stoned-santaI hardly know how to begin describing how–what? Sad? Dumb? Irresponsible? Satisfying because all my predictions about how legalizing marijuana will screw up society in all sorts of ways is coming true?–this story is.

Denver nonprofit Cannabis Can gave away a thousand free, pre-rolled marijuana joints to the homeless and anyone else who wanted one on Christmas Eve. This was all for a “good cause,” of course —raising awareness about homelessness and getting people to donate  money to buy several RV’s and provide restrooms and showers for destitute. And getting the homeless high, because making everyone in the U.S. high or wanting to get high  is the most important thing in the world to the marijuana obsessed.

“‘Cannabis can make a difference,’ is kind of what we’re standing for,” said Nick Dicenzo, proud founder of Cannibis Can, nicely illustrating the verbal dexterity one is capable of once you’ve had a couple of joints before breakfast for a decade or so. “A lot of the people we spoke with really were just like, ‘if I had regular access to a shower, and a haircut my life would be so much better – I’d have so much more opportunity’,” Dicenzo continued.. I wonder how many of those homeless were on the streets in the aftermath of drug abuse and addiction. I wonder how many would have enough money to buy a suit, or rent a room, if they hadn’t blown so much money on drugs, or gotten themselves fired for showing up stoned for work. Continue reading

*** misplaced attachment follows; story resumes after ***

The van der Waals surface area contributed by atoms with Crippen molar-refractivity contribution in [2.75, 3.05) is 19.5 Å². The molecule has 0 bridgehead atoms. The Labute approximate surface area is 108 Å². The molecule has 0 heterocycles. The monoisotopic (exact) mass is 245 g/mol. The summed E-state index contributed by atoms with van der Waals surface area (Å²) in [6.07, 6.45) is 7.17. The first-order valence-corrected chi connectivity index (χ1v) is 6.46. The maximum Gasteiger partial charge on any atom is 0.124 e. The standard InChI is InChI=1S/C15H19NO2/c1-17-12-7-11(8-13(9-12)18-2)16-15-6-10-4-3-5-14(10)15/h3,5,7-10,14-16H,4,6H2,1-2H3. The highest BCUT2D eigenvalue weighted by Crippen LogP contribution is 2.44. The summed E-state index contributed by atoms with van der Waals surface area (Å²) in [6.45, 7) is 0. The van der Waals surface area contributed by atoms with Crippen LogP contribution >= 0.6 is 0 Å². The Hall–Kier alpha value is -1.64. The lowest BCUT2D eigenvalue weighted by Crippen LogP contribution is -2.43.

The Ethics Verdict on the Homeless Hotspot Project

BBH Labs, the innovation unit of the international marketing agency BBH, hired members of the Austin, Texas homeless population to walk around carrying mobile Wi-Fi devices, offering high-speed Internet access in exchange for donations. Thirteen volunteers from a homeless shelter were hooked up to the devices, given business cards and put in shirts with messages that designated them as human connections. “I’m Rudolph, a 4G Hotspot” read the label on the homeless man on the New York Post’s front page with the lead, “HOT BUMS!